Liquidation has been New Zealand’s main form of insolvency. The insolvency industry is lightly regulated and relies on the professional conduct of those in the industry, including insolvency practitioners, lawyers and accountants.

Liquidation is the effective end of a company’s life. It has a number of implications on different parties. Once a liquidator is appointed the Liquidator has total control of the company and the directors cease to hold any powers, although they are required to remain in office.

Commencement of Liquidation by Company

There are a number of ways a company can go into liquidation. In most cases, where the company decides to call it quits, the shareholders will appoint a liquidator.

Because the resolution is a major transaction the rules governing this resolution are separate from normal board decisions, and these differ from company to company depending on their constitutions.

However, in almost all cases, the following should suffice:

The company needs to call a shareholders meeting. In the notice enclose a copy of the resolution appointing a liquidator.

If all the shareholders are in agreement there is no need for a shareholders meeting. It only becomes an issue if there are some shareholders who may not agree on liquidation.

A special resolution usually requires 75% of all eligible shares voting for the resolution.

Importantly, in most cases, a board resolution is not sufficient to put the company into liquidation, unless the companies constitution makes provision for the board doing this.



If a creditor has petitioned the court to liquidate your company you have ten days to appoint your own liquidator or enter Voluntary Administration. After that time, the company must settle with the creditor or face having a court appointed liquidator, usually one chosen by the creditor.


A liquidator is appointed, usually by the shareholders but sometimes by the courts.
A liquidator is obliged to:

  • Call a creditors meeting (in most cases)
  • Investigate the activities of the directors and affairs of the company
  • Take charge of the company’s asset
  • Realise the assets of the company for the best value
  • Distribute the assets according to the legislation
  • Report any criminal activity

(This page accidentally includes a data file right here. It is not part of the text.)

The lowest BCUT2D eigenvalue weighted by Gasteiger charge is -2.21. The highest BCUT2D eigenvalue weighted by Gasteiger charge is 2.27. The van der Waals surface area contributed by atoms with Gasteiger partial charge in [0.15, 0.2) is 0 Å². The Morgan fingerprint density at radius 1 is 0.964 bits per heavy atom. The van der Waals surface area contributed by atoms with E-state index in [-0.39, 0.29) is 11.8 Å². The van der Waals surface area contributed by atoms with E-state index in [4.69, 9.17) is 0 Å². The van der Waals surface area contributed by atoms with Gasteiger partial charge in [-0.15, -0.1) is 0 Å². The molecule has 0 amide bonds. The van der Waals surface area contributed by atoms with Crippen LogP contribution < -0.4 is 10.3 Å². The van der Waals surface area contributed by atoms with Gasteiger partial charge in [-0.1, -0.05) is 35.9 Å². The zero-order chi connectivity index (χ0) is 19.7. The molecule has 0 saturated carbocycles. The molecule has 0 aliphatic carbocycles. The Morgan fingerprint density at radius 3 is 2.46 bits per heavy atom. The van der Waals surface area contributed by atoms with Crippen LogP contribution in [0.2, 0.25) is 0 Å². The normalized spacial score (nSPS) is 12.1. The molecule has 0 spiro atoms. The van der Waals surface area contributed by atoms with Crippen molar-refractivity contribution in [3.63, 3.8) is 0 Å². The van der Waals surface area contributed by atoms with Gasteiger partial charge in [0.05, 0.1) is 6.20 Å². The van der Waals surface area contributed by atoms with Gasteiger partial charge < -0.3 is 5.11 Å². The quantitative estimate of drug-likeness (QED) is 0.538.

• Report on progress to the creditors and shareholders

In theory, a liquidator appointed by the shareholders is only an interim liquidator, and must be confirmed by the creditors at a creditors meeting. In reality, liquidators, once appointed, are rarely removed from office.


A company loses the right to appoint their own liquidator ten days after court action has commenced to wind the company up. This is very important. In theory it should make no difference if a liquidator is appointed by the Company or if the liquidator is appointed by the courts. In reality the difference can be significant.

A liquidator has a lot of discretion as to how to treat the large number of issues that arise in each liquidation. A Liquidator appointed by the courts is likely to take a more aggressive approach to the directors obligations than one appointed by the shareholders.


Creditors fall into several camps: those with security and those without. A rough guide to who gets paid, and the order they get paid, is outlined below:

Secured Creditors

Secured creditors have a claim against a specific asset. They have a claim over the asset of the company, such as a vehicle, that allows them to retrieve the asset and sell it to recover the money they are owed.

The Liquidators Expenses

Once a liquidator is appointed the liquidator has a priority claim on all assets recovered in the liquidation. This includes any expenses incurred by the liquidator in the ongoing running of the business (staff wages from the date of liquidation, rent, etc).

Creditor Court Costs

The costs of a creditor who petitioned the court to liquidate the company. It is normal for these costs to be between two and four thousand dollars.

Staff Wages

The staff wages, earned in the last four months, and all holiday pay (up to a maximum of $22,160) per employee. Note, this section excludes company directors or their relatives.


The IRD is paid first for any PAYE and GST owing.

Unsecured Creditors

Once all of the above expenses are paid out, the unsecured creditors are paid.


Finally, it is the shareholders turn. When all other costs have been paid out in full, the shareholders can receive a dividend. This almost never happens.